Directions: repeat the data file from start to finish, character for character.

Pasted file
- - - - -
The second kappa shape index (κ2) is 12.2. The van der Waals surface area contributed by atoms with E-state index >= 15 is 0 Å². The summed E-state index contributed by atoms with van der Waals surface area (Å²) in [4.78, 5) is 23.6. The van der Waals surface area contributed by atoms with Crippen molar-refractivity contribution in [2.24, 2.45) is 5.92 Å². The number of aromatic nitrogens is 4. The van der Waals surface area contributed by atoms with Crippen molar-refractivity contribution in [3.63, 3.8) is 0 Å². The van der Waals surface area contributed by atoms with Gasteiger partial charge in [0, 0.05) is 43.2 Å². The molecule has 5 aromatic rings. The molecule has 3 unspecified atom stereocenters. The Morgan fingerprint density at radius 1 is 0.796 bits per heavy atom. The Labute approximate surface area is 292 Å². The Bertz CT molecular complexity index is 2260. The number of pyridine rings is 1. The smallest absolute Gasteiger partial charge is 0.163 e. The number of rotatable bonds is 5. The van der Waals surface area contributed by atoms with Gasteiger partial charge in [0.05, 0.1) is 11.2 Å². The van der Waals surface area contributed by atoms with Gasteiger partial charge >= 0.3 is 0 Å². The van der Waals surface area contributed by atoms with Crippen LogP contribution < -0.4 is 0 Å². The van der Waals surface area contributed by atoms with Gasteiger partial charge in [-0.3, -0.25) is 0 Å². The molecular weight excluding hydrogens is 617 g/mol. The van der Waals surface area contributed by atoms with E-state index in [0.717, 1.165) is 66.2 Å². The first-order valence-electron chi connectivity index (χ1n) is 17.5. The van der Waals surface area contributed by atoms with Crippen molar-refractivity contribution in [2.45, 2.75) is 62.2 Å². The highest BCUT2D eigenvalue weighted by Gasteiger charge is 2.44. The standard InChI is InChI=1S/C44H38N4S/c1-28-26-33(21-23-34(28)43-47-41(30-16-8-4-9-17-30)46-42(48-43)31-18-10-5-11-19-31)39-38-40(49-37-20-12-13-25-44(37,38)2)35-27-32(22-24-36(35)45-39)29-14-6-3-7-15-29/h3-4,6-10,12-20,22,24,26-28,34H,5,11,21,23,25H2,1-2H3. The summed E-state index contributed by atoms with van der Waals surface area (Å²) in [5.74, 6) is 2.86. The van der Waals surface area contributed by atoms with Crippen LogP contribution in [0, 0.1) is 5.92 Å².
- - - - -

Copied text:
The second kappa shape index (κ2) is 12.2. The van der Waals surface area contributed by atoms with E-state index >= 15 is 0 Å². The summed E-state index contributed by atoms with van der Waals surface area (Å²) in [4.78, 5) is 23.6. The van der Waals surface area contributed by atoms with Crippen molar-refractivity contribution in [2.24, 2.45) is 5.92 Å². The number of aromatic nitrogens is 4. The van der Waals surface area contributed by atoms with Crippen molar-refractivity contribution in [3.63, 3.8) is 0 Å². The van der Waals surface area contributed by atoms with Gasteiger partial charge in [0, 0.05) is 43.2 Å². The molecule has 5 aromatic rings. The molecule has 3 unspecified atom stereocenters. The Morgan fingerprint density at radius 1 is 0.796 bits per heavy atom. The Labute approximate surface area is 292 Å². The Bertz CT molecular complexity index is 2260. The number of pyridine rings is 1. The smallest absolute Gasteiger partial charge is 0.163 e. The number of rotatable bonds is 5. The van der Waals surface area contributed by atoms with Gasteiger partial charge in [0.05, 0.1) is 11.2 Å². The van der Waals surface area contributed by atoms with Gasteiger partial charge >= 0.3 is 0 Å². The van der Waals surface area contributed by atoms with Crippen LogP contribution < -0.4 is 0 Å². The van der Waals surface area contributed by atoms with Gasteiger partial charge in [-0.3, -0.25) is 0 Å². The molecular weight excluding hydrogens is 617 g/mol. The van der Waals surface area contributed by atoms with E-state index in [0.717, 1.165) is 66.2 Å². The first-order valence-electron chi connectivity index (χ1n) is 17.5. The van der Waals surface area contributed by atoms with Crippen molar-refractivity contribution in [2.45, 2.75) is 62.2 Å². The highest BCUT2D eigenvalue weighted by Gasteiger charge is 2.44. The standard InChI is InChI=1S/C44H38N4S/c1-28-26-33(21-23-34(28)43-47-41(30-16-8-4-9-17-30)46-42(48-43)31-18-10-5-11-19-31)39-38-40(49-37-20-12-13-25-44(37,38)2)35-27-32(22-24-36(35)45-39)29-14-6-3-7-15-29/h3-4,6-10,12-20,22,24,26-28,34H,5,11,21,23,25H2,1-2H3. The summed E-state index contributed by atoms with van der Waals surface area (Å²) in [5.74, 6) is 2.86. The van der Waals surface area contributed by atoms with Crippen LogP contribution in [0, 0.1) is 5.92 Å².